Lastly, resistance fighters are becoming more urban. No longer is effective guerrilla activity springing up in the woods; it is originating in the urban sprawl of cities. Kherson is but one example of this in the current Ukrainian conflict, where Russia is experiencing significant resistance activities against its imposed occupational government.25 This is largely because the nature of urban terrain strongly benefits the resistance in anonymity, access to media, presence of civilian congestion ripe for information operations and messaging for exploitation of occupiers’ overreaction, manipulated disinformation of occupier actions, or even fictitious actions. Whereas in open, uncongested, and less dense terrain, reconnaissance and surveillance technologies strongly benefit the counterguerrilla for locating, tracking, and targeting resistance forces, the ability for guerillas to hide in urban sprawl neutralizes much of those technologies.26

A Cautionary Conclusion

Even with the importance of the city fight demonstrated in warfare throughout history, the U.S. military swings back and forth in placing emphasis on understanding urban warfare and how to effectively conduct it. Intellectually, the U.S. Army’s former Asymmetric Warfare Group (AWG) filled a learning and training gap for the U.S. Army regarding combat in dense urban terrain with subterranean elements. The AWG, formerly headquartered at Fort Meade, Maryland, had training sites at Fort A. P. Hill, Virginia, and a robust mobile training team that travelled to hosting units, training multiple brigade combat teams in urban warfare. However, AWG was closed along with the Army’s Red Team Academy out of Fort Leavenworth, Kansas. To address the fears of the group’s shuttering, the Army released a statement: “The functions of AWG, including the solutions to current and emerging threats, will transition to other Army organizations. Also, to ensure the utility of the organization’s work over the past fourteen years is not lost, all lessons learned will be maintained by the U.S. Army Combined Arms Center (CAC), via the Center for Army Lessons Learned (CALL), Centers of Excellence (COEs), and other TRADOC enterprise stakeholders.”27 The Army also maintains an urban warfare study with the Modern Warfare Institute’s Urban Warfare Project, and Fort Leavenworth’s Army University Press hosts a Primer on Urban Operations section; each one continues the intellectual support to the Army’s understanding of urban warfare, if one specifically seeks it out.28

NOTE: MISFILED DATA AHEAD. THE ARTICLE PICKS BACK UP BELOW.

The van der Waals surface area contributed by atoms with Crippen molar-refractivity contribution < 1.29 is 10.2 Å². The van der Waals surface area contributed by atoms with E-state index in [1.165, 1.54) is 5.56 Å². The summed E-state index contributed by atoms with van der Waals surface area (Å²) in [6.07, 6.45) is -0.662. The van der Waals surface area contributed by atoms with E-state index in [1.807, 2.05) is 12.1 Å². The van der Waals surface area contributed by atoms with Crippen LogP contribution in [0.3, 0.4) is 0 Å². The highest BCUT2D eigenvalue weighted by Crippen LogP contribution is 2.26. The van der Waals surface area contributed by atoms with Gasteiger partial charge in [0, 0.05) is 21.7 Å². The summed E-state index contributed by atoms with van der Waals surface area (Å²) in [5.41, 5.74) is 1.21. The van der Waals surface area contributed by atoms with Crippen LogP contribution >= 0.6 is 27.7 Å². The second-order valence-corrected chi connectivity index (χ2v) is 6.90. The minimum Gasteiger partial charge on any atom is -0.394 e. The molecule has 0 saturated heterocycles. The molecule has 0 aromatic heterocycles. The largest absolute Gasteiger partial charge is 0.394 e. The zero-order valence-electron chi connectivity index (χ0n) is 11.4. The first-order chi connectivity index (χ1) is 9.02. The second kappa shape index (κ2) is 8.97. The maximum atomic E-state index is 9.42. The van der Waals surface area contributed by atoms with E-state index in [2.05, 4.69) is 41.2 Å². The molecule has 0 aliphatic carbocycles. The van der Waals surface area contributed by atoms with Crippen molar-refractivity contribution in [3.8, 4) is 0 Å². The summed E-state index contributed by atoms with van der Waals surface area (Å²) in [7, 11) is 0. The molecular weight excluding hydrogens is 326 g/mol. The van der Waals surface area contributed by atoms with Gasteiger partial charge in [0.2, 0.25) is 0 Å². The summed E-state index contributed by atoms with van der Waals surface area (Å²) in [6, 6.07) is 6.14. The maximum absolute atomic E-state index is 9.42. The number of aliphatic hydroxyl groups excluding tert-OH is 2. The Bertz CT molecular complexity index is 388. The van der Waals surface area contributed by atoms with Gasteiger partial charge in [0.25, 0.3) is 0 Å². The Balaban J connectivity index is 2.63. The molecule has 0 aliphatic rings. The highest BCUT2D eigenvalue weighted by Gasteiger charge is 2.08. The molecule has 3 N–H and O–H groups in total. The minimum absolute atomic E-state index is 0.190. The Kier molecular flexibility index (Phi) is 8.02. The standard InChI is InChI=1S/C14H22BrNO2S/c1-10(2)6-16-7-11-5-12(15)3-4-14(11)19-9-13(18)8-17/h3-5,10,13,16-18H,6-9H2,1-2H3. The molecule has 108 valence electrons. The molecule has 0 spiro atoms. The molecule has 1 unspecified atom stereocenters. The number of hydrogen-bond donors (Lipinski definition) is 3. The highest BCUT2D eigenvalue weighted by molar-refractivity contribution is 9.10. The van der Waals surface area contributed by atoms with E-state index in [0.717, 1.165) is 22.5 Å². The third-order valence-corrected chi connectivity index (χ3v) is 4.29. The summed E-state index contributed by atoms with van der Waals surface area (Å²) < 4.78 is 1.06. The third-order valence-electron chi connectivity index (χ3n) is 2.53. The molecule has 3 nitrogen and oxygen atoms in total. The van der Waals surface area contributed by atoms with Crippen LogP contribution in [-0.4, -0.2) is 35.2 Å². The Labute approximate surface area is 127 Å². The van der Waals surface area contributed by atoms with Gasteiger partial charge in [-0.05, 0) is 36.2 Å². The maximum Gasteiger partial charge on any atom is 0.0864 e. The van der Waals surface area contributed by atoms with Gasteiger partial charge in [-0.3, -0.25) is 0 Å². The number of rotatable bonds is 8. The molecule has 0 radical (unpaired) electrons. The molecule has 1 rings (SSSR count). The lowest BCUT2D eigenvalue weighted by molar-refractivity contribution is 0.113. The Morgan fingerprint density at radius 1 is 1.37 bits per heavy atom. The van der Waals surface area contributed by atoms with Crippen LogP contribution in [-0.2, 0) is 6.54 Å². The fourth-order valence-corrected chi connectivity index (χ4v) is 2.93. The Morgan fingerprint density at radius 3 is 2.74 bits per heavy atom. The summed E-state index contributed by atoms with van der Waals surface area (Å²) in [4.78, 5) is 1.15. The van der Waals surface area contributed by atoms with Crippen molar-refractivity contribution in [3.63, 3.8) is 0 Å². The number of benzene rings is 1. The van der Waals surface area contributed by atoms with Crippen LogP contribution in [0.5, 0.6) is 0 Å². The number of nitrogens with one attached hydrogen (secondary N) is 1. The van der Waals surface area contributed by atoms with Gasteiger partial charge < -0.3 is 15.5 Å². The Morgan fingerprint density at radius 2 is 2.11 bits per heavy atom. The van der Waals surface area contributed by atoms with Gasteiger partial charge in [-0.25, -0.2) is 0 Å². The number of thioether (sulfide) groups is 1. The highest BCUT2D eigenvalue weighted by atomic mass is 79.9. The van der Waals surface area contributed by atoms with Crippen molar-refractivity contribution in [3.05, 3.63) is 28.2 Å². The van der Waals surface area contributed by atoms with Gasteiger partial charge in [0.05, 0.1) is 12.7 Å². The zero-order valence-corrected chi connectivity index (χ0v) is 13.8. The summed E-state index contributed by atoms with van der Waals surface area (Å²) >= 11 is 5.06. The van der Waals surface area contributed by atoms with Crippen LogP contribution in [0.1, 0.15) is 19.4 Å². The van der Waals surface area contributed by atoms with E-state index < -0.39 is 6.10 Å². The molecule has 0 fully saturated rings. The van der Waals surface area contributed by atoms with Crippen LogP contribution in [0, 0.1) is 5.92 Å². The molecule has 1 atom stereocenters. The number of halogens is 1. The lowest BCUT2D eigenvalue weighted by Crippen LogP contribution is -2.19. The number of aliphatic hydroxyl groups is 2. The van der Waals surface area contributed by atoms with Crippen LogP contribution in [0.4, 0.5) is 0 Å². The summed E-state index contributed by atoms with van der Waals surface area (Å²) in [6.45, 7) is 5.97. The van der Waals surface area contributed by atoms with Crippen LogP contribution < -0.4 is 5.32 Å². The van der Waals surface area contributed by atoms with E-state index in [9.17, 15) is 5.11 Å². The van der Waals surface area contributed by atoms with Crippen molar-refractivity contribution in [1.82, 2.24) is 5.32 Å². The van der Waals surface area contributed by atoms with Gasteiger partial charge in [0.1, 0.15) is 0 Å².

Even with this intellectual support, the Army has shifted away from a deliberate urban training focus as it pivots more concertedly toward large-scale conventional combined arms fights. This shift has only been passionately heightened and embraced with the focus on Russia’s full-scale invasion of Ukraine in February 2022, though there are now some positive undercurrents of acknowledging the realities and a “relearning” of urban fighting.29 The Army is not alone in shifting away from this. The U.S. Marine Corps had embraced the deliberate study and training for urban fighting before a reprioritization shifted focus. Out of its innovative Marine Corps Warfighting Laboratory in Quantico, Virginia, in 2019, the Marines had a planned program called Project Metropolis II with a four-year life cycle as part of the Warfighting Lab’s own urban focus.30 However, as the Marine Corps shifted toward a littoral focus, it canceled the urban study project after only one year.31 The first Project Metropolis was instituted during a three-year life cycle in the late 1990s under then Marine Corps commandant Gen. Charles Krulak to embrace urban operations. It had resulted in experimental equipment to include initial drone use, robotics, and communications, as well as changes in doctrine and tactics for urban operations and training for marksmanship and sustainment. Many people ascribe these benefits from Project Metropolis I to the success of Marine urban operations in Iraq during Operation Iraqi Freedom in places such as Ramadi and Fallujah.32